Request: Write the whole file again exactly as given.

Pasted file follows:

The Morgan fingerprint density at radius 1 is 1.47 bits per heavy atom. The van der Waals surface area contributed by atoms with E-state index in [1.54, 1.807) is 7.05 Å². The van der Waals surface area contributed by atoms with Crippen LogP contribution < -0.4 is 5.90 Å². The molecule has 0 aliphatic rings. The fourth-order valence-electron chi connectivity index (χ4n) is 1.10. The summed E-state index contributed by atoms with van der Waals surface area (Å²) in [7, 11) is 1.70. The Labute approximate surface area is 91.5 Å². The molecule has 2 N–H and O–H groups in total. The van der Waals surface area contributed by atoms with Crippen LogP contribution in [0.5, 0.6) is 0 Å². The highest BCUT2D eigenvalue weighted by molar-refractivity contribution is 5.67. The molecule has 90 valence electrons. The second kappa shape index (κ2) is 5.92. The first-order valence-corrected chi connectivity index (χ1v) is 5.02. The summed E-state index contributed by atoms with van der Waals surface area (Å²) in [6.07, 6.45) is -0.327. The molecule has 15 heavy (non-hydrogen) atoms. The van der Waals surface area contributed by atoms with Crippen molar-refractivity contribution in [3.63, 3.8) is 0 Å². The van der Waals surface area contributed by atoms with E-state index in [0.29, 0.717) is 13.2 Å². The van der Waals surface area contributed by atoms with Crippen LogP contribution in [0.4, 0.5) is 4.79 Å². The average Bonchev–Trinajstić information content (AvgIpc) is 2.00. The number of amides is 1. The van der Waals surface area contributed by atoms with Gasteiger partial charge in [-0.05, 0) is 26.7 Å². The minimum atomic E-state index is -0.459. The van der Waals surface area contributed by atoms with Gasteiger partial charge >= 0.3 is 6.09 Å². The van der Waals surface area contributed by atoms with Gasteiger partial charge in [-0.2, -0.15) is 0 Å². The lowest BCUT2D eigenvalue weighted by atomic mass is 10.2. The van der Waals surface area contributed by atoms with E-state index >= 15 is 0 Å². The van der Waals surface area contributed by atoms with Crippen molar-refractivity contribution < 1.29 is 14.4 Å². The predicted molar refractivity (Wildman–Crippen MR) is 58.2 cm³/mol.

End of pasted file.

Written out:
The Morgan fingerprint density at radius 1 is 1.47 bits per heavy atom. The van der Waals surface area contributed by atoms with E-state index in [1.54, 1.807) is 7.05 Å². The van der Waals surface area contributed by atoms with Crippen LogP contribution < -0.4 is 5.90 Å². The molecule has 0 aliphatic rings. The fourth-order valence-electron chi connectivity index (χ4n) is 1.10. The summed E-state index contributed by atoms with van der Waals surface area (Å²) in [7, 11) is 1.70. The Labute approximate surface area is 91.5 Å². The molecule has 2 N–H and O–H groups in total. The van der Waals surface area contributed by atoms with Crippen LogP contribution in [0.5, 0.6) is 0 Å². The highest BCUT2D eigenvalue weighted by molar-refractivity contribution is 5.67. The molecule has 90 valence electrons. The second kappa shape index (κ2) is 5.92. The first-order valence-corrected chi connectivity index (χ1v) is 5.02. The summed E-state index contributed by atoms with van der Waals surface area (Å²) in [6.07, 6.45) is -0.327. The molecule has 15 heavy (non-hydrogen) atoms. The van der Waals surface area contributed by atoms with Crippen molar-refractivity contribution in [3.63, 3.8) is 0 Å². The van der Waals surface area contributed by atoms with E-state index in [0.29, 0.717) is 13.2 Å². The van der Waals surface area contributed by atoms with Crippen LogP contribution in [0.4, 0.5) is 4.79 Å². The average Bonchev–Trinajstić information content (AvgIpc) is 2.00. The number of amides is 1. The van der Waals surface area contributed by atoms with Gasteiger partial charge in [-0.05, 0) is 26.7 Å². The minimum atomic E-state index is -0.459. The van der Waals surface area contributed by atoms with Gasteiger partial charge >= 0.3 is 6.09 Å². The van der Waals surface area contributed by atoms with Gasteiger partial charge in [-0.2, -0.15) is 0 Å². The lowest BCUT2D eigenvalue weighted by atomic mass is 10.2. The van der Waals surface area contributed by atoms with E-state index >= 15 is 0 Å². The van der Waals surface area contributed by atoms with Crippen molar-refractivity contribution < 1.29 is 14.4 Å². The predicted molar refractivity (Wildman–Crippen MR) is 58.2 cm³/mol.